Who You Think I Am




A film which asks if today's online technology offers a shipwreck or a life raft.

Who You Think I Am

Juliette Binoche and François Civil 


I don't know the novel by Camille Laurens on which Safy Nebbou, the writer and director here, has based his film but on screen it comes over as very much a work in two parts. The first of these is absorbing and that is partly because the crucial central role, that of a middle-aged university lecturer named Claire, is played by Juliette Binoche who is on her very best form. But the film also appears to have another ace up its sleeve on account of subject matter that is very much of today.


Framed by scenes between Claire and her female therapist (a role in which Nicole Garcia achieves an adroit balance with Binoche), a series of flashbacks reveal the extent of Claire's dissatisfactions. A divorced mother of two boys whose husband of twenty years (Charles Berling) had left her for a younger woman, Claire has also been ditched by Ludo (Guillaume Gouix) who had subsequently become her youthful lover. This brings to a head her awareness of her age and the decreasing likelihood of attracting men. Not wanting to accept these changes she goes online calling herself Clara and sets up a profile of herself as a 24-year-old. Before long this step leads to her developing a rapport with a photographer, Alex (François Civil), who sends a   response believing that she is indeed the younger woman she claims to be since he accepts as genuine the pictures which she posts that are supposedly of her.


Comments are made in passing of how older women are far more likely than men to earn disapproval if they seek younger partners and, aware that Alex is drawn to Clara because she is a suitable age for him, Claire desperately sidesteps his wish that they should meet even if she has succeeded in having phone sex with him. However, the main focus of this believable story is on the technology that today enables virtual relationships to develop, a fantasy world built on a false basis that can nevertheless lead to emotional commitments however misguided. Claire's story, not without touches of comic absurdity as well as of underlying pathos, prompts the viewer to ponder and to question this aspect of modern life even as Claire seeks to justify her actions by claiming the she is not fictionalising an alternative life for herself but is endeavouring to realise her own true self at last.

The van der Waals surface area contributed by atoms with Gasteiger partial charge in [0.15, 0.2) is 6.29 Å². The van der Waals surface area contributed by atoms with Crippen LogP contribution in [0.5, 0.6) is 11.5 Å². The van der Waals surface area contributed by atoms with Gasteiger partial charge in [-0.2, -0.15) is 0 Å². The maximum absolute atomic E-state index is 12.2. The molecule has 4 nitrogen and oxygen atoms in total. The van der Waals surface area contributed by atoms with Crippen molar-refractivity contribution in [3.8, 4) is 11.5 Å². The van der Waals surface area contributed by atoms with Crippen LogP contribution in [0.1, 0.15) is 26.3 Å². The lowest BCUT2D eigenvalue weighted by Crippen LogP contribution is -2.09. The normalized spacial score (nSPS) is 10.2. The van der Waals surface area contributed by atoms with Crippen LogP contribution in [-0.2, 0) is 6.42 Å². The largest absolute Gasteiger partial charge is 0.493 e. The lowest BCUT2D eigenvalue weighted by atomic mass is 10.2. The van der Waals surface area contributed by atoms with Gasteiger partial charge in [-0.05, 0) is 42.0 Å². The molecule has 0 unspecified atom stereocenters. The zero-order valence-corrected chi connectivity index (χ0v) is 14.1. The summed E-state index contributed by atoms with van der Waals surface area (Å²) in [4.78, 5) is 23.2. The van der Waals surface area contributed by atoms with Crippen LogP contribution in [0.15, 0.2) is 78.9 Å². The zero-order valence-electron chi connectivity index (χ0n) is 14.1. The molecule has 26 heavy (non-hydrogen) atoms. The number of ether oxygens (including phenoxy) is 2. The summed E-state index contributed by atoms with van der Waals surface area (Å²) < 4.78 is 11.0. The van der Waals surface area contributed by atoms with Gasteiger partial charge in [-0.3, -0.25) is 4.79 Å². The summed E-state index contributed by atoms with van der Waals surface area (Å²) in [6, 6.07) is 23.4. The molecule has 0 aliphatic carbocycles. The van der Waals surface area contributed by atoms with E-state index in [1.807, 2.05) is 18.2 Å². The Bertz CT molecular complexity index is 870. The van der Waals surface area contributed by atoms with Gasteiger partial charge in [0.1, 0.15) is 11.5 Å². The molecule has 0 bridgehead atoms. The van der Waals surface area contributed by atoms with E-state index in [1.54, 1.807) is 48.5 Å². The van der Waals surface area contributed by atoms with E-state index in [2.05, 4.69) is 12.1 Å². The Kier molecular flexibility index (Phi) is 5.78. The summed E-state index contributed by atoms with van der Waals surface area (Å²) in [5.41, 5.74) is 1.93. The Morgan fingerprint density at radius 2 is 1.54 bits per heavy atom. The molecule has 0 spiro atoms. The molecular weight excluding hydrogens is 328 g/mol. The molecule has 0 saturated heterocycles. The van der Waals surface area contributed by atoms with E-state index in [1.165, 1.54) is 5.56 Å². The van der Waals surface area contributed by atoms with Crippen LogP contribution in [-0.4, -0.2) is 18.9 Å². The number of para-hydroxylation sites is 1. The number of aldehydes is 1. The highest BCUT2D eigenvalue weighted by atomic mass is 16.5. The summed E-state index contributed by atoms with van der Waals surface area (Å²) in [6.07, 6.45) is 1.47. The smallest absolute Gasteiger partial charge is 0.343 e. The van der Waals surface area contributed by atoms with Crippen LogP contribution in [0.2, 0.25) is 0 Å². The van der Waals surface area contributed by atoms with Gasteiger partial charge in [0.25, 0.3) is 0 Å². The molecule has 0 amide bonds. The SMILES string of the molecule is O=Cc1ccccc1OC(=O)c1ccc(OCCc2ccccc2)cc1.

Both the acting and the theme ensure that we are fully engaged for an hour, but at that point Who You Think I Am changes its character completely as it develops a narrative involving a whole series of unlikely twists. Following the first of these, the film suddenly embarks on illustrating at some length a clearly fictional version of the path that Claire's life might have taken as written up by Claire herself. Once that is done we are offered a resolution central to which is the revelation by Claire to her therapist of a key fact that she has kept hidden, a belated disclosure that seems unlikely in itself. Consequently, while the first hour feels meaningful and contemporary the rest of the film is closer to the kind of melodrama that really belongs to a past age of cinema.  By the close we could hardly be further from what the piece had looked set to deliver. If you share my taste you are bound to end up disappointed by Who You Think I Am, but even so Binoche is so good and the first hour so thought-provoking that the film is worth seeing despite what I take to be its weaknesses.

Original title:  Celle que vous croyez.




Cast: Juliette Binoche, Nicole Garcia, François Civil, Guillaume Gouix, Charles Berling, Marie-Ange Casta, Jules Houplain, Jules Gauzelin, Francis Leplay, Pierre Giraud, Sonia Mohammed Cherif, Claude Perron.


Dir Safi Nebbou, Pro Michel Saint-Jean, Screenplay Safi Nebbou, from the novel by Camille Laurens, Ph Gille Porte, Art Dir Cyril Gomez-Mathieu, Ed Stéphane Pereira, Music Ibrahim Maalouf, Costumes Alexandra Charles.


Diaphana Films/France 3 Cinéma/Scope Pictures/Canal+/Ciné+/Playtime-Curzon.
102 mins. France/Belgium. 2018. Rel: 10 April 2020.
Available on Curzon Home Cinema. Cert. 15.